And then, finally, Holden’s constituents had another objection to the name change. Was Holden trying to rename Crenshaw just to honor Bradley? Or was he also trying to get rid of the old name?
In a 2003 LA Weekly article, Kaplan described how the proposed renaming had inflamed local frustration with City Hall, while aggravating internal divisions within the Crenshaw community:
“Crenshaw is unique: It is dear to both the black bourgeoisie and the younger, rougher-edged hip-hop set that has valorized Crenshaw in song and video as the main artery pulsing through the West Coast’s most significant black ‘hood. In an age in which blacks are strictly polarized by class, Crenshaw is both a dividing line and a rare point of cohesion.”
Holden and the renaming advocates seemed to be saying that the name Crenshaw bore a stigma — and that the community might be better off calling it something else.
At the 2003 hearing, Tom Bradley’s goddaughter Melanie Lomax argued, “As it stands now, Crenshaw is but a mere shadow of its former glory days. I believe that Tom Bradley would give this major artery a tremendous boost, and the image that is more in line with the aspirations of most of its residents and business owners.”
Holden, in one of the last public statements he ever made as a City Council member, took the argument even further.
“We just have cruisers and bruisers in the Crenshaw area. People have said, ‘I’ll drive by Crenshaw, but I will not drive on Crenshaw.’ I think we can bring some civility to that community.”
Shaka Satori tells KCRW, “I think he should have — and could have — used better words than that. Specifically the word ‘civility.’ To say it would ‘bring civility’ is to infer that it doesn’t already have it.”
And he has another problem with what Nate Holden did in 2003. Satori and other Crenshaw residents had already been working for eight years on renaming a portion of Crenshaw Boulevard. But they weren’t advocating for Tom Bradley.
“Malcolm X is a symbol in history,” says Leimert Park resident Torrence BRANNON-Reese, who led an effort to rename that same stretch of Crenshaw after the slain civil rights leader. “Even if you're not Black, if you've been destitute, if you've been marginalized, if you've been discriminated against.”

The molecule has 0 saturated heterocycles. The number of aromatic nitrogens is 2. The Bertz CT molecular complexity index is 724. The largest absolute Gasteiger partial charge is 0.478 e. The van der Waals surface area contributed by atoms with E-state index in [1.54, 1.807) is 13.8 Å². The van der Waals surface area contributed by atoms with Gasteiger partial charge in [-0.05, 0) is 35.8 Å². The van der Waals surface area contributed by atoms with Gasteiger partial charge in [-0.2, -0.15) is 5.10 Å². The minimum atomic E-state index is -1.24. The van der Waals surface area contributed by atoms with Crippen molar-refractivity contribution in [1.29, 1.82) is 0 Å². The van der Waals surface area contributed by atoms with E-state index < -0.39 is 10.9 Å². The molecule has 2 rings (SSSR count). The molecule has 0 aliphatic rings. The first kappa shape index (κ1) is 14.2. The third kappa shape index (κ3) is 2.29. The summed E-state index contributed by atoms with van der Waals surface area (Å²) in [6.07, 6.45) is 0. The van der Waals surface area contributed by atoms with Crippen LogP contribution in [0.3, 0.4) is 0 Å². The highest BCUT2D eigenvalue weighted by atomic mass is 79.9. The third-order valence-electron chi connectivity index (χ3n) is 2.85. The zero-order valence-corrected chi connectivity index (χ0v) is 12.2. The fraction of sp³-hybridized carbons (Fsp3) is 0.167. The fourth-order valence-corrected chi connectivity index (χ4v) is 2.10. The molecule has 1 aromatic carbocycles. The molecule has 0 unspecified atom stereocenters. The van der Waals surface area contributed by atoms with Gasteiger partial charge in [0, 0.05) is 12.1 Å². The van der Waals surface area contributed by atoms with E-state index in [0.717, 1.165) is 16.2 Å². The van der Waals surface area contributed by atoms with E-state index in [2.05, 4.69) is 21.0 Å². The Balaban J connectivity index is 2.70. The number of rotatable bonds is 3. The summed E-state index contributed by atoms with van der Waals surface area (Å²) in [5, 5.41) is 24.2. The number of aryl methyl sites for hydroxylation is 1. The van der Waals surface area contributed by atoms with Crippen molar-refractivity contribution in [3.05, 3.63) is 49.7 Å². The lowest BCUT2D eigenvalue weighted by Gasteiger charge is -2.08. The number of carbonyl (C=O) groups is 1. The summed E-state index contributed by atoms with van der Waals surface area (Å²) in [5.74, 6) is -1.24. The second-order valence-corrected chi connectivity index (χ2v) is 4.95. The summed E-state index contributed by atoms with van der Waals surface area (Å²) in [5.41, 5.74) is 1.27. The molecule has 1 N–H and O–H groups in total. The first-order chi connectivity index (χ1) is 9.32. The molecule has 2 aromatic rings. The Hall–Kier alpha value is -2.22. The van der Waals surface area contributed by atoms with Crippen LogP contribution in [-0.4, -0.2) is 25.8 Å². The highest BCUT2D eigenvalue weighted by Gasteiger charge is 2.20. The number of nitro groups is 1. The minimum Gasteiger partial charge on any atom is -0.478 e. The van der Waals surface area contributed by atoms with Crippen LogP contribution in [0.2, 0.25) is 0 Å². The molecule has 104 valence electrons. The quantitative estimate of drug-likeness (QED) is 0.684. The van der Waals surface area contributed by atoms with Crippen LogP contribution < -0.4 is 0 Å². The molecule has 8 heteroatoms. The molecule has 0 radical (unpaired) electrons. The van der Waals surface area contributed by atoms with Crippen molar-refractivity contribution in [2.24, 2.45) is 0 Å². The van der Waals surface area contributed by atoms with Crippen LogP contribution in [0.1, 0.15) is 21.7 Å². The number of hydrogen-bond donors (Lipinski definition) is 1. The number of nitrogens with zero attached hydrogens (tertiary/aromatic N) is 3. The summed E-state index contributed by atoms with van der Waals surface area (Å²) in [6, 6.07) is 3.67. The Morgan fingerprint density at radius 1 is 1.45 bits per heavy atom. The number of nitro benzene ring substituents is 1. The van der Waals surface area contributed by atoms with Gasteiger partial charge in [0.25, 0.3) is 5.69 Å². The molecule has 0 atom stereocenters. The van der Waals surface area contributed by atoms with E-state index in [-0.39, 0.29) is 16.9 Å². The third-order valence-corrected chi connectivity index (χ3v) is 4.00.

BRANNON-Reese, who produces Leimert Park’s annual Malcolm X Festival, believes in the transformative power of names. “When you put your name on something, you brand it. And when you brand it, people understand that it represents you and who you are.”
The Malcolm X renaming proposal got 20,000 supporting signatures — but no response from City Hall. Erin Aubrey Kaplan thinks it’s possible, though, that it gave Nate Holden the idea for his Tom Bradley proposal.
“I don’t know for sure. But I think there’s a connection,” she tells KCRW.” I think that this was Nate Holden’s version of street naming. And this was the proper naming, this is what we should be naming streets after. ‘Respectable people,’ you know?”
For his part, Holden denies any link between the renaming efforts. “For whatever reason,” he tells KCRW, “Some people might say, ‘Well we don’t want Nate Holden to get credit for the name change.’”
The City Council ultimately voted down Holden’s Tom Bradley measure. A follow up vote unanimously sent it back to committee for further review and more community input. Nate Holden retired a week later. And what happened to his proposal to rename Crenshaw Boulevard?
“It died,” says Erin Aubrey Kaplan. “This was Nate Holden’s idea anyway. No one was sitting around thinking about doing this. And once he was gone, there was no reason to continue with it.”
In 2003, Kaplan wrote a fitting epitaph:
“Neighborhood groups were satisfied, not least because at the heart of the matter are two very big issues for black people — cultural sovereignty and the power of identity. Questions of who gets to name us and why rattle us right down to the bones and reverberate through the ages, from slavery on through to the rap billboards routinely posted along Crenshaw that offer the recording industry’s latest takes on “real” black images, lest we forget what they are.”
Today, Shaka Satori and Torrence BRANNON-Reese are working on a new proposal. This time, instead of replacing Crenshaw with Malcolm X, they want to place them right next to each other — a co-naming. BRANNON-Reese says their co-naming proposal has received community support from 3000 organizations, civic groups, churches and neighborhood councils.
“Malcolm X to this day is still looked at as a controversial figure,” he tells KCRW. “And what does controversial mean? America is controversial. But who writes the history? Who gets to dictate the story?”
For now, one of the streets most closely associated with LA’s Black community is still named after Crenshaw: a man who built houses exclusively for white people.
This is part of Greater LA’s new series on local streets — how they got their names and what they say about past and present life here.